"Come now my child, if we were planning to harm you, do you think we'd be lurking here beside the path in the very darkest part of the forest..." - Kenneth Patchen, "Even So."

THIS IS A BLOG ABOUT STORIES AND STORYTELLING; some are true, some are false, and some are a matter of perspective. Herein the brave traveller shall find dark musings on horror, explorations of the occult, and wild flights of fantasy.

Saturday, June 30, 2018


To a season of political and social upheaval was added a strange and brooding apprehension of hideous physical danger; a danger widespread and all-embracing, such a danger as may be imagined only in the most terrible phantasms of the night...

...(a)nd it was then that Nyarlathotep came out of Egypt.

Lovecraft, "Nyarlathotep"

The Crawling Chaos

IN THE COSMIC IMAGINARIUM of Howard Phillips Lovecraft, the gods have a great deal in common with Ebola. Having the misfortune of coming into contact with any of them will very likely result in your unspeakably messy death, but this isn't because of any conscious malevolence on their part. They bear you no more ill will than you bear the demodex brevis breeding right now in your sebaceous glands. You don't even really exist to them. Your hideous demise is not something they notice or take pleasure in.

Except, of course, for him.

He is not like the rest.  When you look at him, he looks back.  He sees you.  He knows you.  He is the only one of them with anything even approaching a personality.  In fact, he has a thousand personalities, each more psychopathic than the last.  Azathoth and Shub-Niggurath and Yog-Sothoth will crush you in passing, but he will find out where you live, drive your wife to suicide, and make cannibals of your kids...just so he can hear you scream when you come home to find little Andy and Jenny eating the baby under the hanging corpse of your missus.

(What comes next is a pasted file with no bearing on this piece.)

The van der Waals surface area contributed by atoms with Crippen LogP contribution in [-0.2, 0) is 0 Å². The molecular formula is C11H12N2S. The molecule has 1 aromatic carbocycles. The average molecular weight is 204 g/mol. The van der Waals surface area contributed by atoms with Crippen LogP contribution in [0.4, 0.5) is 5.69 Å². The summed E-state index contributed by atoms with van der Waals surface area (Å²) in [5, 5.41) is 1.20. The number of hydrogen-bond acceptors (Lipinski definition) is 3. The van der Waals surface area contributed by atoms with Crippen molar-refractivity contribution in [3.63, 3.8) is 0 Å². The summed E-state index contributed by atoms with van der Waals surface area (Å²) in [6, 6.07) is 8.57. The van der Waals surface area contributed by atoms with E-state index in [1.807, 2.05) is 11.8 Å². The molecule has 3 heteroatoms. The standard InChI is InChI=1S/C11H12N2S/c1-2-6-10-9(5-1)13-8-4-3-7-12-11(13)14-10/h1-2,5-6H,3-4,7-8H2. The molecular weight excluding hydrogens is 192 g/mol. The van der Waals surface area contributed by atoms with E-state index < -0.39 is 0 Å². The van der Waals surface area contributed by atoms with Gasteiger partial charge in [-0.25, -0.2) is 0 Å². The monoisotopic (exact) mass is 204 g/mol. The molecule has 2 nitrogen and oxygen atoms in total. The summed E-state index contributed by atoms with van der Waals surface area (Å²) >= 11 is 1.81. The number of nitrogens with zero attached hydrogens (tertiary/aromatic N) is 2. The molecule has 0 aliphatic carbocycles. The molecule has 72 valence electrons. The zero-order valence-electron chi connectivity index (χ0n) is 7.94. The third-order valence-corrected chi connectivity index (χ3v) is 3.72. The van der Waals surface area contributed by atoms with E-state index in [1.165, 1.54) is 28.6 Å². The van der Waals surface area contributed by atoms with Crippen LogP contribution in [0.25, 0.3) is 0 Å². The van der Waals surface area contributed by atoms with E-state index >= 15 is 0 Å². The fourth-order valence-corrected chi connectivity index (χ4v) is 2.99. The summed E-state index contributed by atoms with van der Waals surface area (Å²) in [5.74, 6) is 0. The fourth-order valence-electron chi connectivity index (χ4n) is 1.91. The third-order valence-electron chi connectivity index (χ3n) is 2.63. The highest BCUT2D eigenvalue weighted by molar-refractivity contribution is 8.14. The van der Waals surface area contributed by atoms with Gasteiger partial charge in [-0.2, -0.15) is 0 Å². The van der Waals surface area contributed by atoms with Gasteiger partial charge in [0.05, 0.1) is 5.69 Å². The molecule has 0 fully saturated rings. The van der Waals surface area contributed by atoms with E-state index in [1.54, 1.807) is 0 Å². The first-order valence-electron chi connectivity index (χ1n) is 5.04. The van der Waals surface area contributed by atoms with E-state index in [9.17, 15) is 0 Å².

He is the Crawling Chaos, the Messenger and Voice of the Outer Gods.  

His name is Nyarlathotep.

Nearly as dark and twisted as the black god himself, Chaosium's Call of Cthulhu campaign, Masks of Nyarlathotep, descended upon the world back in 1984.  It was not the first campaign for this classic RPG--both Shadows of Yog-Sothoth and Fungi from Yuggoth preceded it--but Masks of Nyarlathotep redefined campaign design not just for Cthulhu but gaming in general. Dennis Detwiller (of Delta Green and Godlike fame) calls Masks of Nyarlathotep the "holy grail" of horror.  Ken Hite (Trail of Cthulhu, Night's Black Agents, The Dracula Dossier, GURPS Horror) says it has "to be in anyone's top five" of greatest RPG adventures.  And long-time Dragon magazine game critic Rick Swan, in his classic Complete Guide to Roleplaying Games, cut to the chase and simply named Masks the best RPG supplement ever.  The list of accolades goes on and on.

One of the thrills of the campaign was the Dark God Himself. Because of the mindless (or at least, so utterly alien as to appear mindless) nature of Lovecraft's deities, Call of Cthulhu usually pit Investigators against rabid cultists, alien races, or mad sorcerers. Masks was the opportunity to literally match wits with a god. If we accept the maxim that a story is only as good as its antagonist, Masks of Nyarlathotep was off to a brilliant start. Original authors Larry DiDtillio and the late (great) Lynn Willis delivered brilliantly on this promise, serving up a complex, multi-faceted campaign stretched across five (at that time) corners of the 1920s world. As Investigators peeled back the hideous conspiracy at the heart of it all, the masks of the various cults fell away to reveal a single malevolence plotting the end of the world.

Over the decades subsequent editions of Masks manifested themselves like further avatars of the god.  There were tweaks and changes to each of these, the eventual edition of the "Australia" chapter, and so on.  The tale generally grew in the telling.  Yet, because Call of Cthulhu was itself so resistant to change, none of these new editions of Masks was terribly necessary.  You could have easily pulled out your first edition of the campaign and played it with any of the current iterations of the core rules (and this reviewer did exactly that three times).  The new bits were nice, but not a must-have.